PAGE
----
The Making of a Big Game Poacher
Weak Laws Encourage Poachers
They sneak into the jungle armed with razor-sharp machetes, bright flashlights and keening horns that are meant to confuse and immobilize their prey. Sometimes however, all they do is lay wired snares on the ground to trap the unsuspecting wildlife. On a good and overly lucky day, they will manage to kill and escape with at least twenty five lifeless dik diks and wild rabbits. Sometimes, as happened three days ago, they are not that lucky and end up in the efficient hands of the Wildlife Works Rangers or other wildlife conservation authorities. It is then that justice starts to serve its course.
The prosecutor at the Voi Law Courts will read the charges. The case will be heard, conclusive and incriminating evidence will be presented to the court. After all this, the magistrate will slap down his gavel and announce a ten thousand shillings fine on the startup poachers or a 3-6 months jail term. Family members and friends, who are merciful enough to the young hunter, will pull both leg and arm to raise the amount after which the culprit will be released with a stern warning not to repeat poaching. But there is something in the mind of a poacher that won’t just stop them from reentering the jungle.
According to common folklore, most of the poachers pass by a witchdoctor’s hut before trespassing into the wildlife sanctuaries. The traditional medicine man will lace the young man (or woman) with herbs or whatever concoctions they use that will protect him from the authorities and other ‘dangerous’ wild animals. This gives the young man a sense of immortality and invincibility. If (maybe from the charms, or maybe from his good luck) he goes undetected by the authorities or unharmed by the dangerous wild animals, this vicious and merciless rabbit hunter will one day graduate into a Big Game poacher complete with AK47’s and ammunition, stalking and felling elephants and rhinos with sheer abandon. As he upgrades his game (pun not intended) he will recruit and coach his younger siblings, first, second and third cousins on the ways of the jungle. And on and on, the vicious cycle will continue.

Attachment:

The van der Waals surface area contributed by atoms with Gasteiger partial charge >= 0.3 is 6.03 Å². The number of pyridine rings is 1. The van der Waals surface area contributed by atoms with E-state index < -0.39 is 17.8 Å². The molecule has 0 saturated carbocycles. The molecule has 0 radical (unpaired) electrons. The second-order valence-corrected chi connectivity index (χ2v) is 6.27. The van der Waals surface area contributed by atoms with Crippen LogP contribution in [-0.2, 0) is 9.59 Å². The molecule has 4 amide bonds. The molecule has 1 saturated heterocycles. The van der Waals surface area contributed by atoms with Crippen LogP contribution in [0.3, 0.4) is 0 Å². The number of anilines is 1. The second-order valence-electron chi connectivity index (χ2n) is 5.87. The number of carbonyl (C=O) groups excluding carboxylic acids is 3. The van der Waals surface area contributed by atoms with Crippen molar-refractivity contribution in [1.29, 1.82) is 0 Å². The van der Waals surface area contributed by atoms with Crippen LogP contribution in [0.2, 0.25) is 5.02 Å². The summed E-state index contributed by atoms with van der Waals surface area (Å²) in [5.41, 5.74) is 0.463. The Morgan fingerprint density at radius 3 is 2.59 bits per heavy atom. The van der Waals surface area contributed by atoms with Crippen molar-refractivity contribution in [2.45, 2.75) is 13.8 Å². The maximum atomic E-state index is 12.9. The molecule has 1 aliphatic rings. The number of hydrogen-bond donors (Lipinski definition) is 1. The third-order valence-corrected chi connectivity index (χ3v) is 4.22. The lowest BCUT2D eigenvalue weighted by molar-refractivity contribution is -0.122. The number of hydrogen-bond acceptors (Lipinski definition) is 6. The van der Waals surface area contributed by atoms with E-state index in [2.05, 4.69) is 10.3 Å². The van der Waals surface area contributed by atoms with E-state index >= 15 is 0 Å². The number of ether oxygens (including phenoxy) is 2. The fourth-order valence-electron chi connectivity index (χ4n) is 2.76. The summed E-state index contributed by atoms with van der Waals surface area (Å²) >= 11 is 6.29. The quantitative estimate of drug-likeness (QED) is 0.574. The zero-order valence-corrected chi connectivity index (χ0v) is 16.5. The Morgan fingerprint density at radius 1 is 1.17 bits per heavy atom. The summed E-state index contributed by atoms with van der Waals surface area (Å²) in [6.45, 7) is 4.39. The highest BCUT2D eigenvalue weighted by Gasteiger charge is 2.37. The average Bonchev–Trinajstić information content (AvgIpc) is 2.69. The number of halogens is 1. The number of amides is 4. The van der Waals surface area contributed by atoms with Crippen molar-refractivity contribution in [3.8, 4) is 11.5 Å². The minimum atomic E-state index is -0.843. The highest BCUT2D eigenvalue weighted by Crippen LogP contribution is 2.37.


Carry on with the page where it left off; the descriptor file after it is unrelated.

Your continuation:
The Judicial System
This cycle reminds me of once when out of my journalistic curiosity, I had to sit through a court hearing where members of a pastoralist community had been charged with trespassing and grazing livestock in the Tsavo West National Park. After all the evidence had been provided and the case had been heard, the magistrate struck down his gavel and announced a fine of twenty thousand Kenya shillings. And almost on cue, out of the court audience, a man (probably the owner of the livestock) sprang up and handed the court clerk four bank deposit slips made to the court in the amount of five thousand shillings each! Talk of justice quickly served, and retribution promptly collected!
Feeling cheated by the judicial system, we congregated outside the courthouse with fellow scribes and tried to point out what was wrong with that court ruling. Had justice been served? We all agreed it had. But something still pricked our conscience.
Rumors abound that nomadic pastoralists, mostly from the North-Eastern parts of the country, supply poachers in the Tsavo National Parks with smuggled guns concealed on the animals’ underbellies as they migrate southwards looking for pasture. Surely, the magistrate was also aware of this candid rumor, why was he letting the pastoralists scram so easily? We expected to see more, maybe the confiscation of all the livestock that had been impounded in the park and the expatriation of the park trespassers to wherever they had come from. But justice works in an entirely different way and only provable crimes, as opposed to hearsay, are punishable by law, which brings me back to the case of the novice rabbit poacher.
If you project the image of the rabbit hunter and imagine him as tomorrow’s gun-slinging Big Game Poacher, you’d agree with me that slamming a fine of ten thousand shillings is neither retributive nor deterrent on crimes against wildlife, and three years behind bars probably means nothing to his overall game plan. But the judiciary does not have solid evidence that the small-time poacher will graduate into the full blown merciless poacher who poses not only a threat to the Big Five but also to tourists and the whole community in general. So, the court’s ruling stands, for now. The rabbit chaser walks, almost scot-free, and only time can tell whether he is another Big Game Poacher waiting to happen.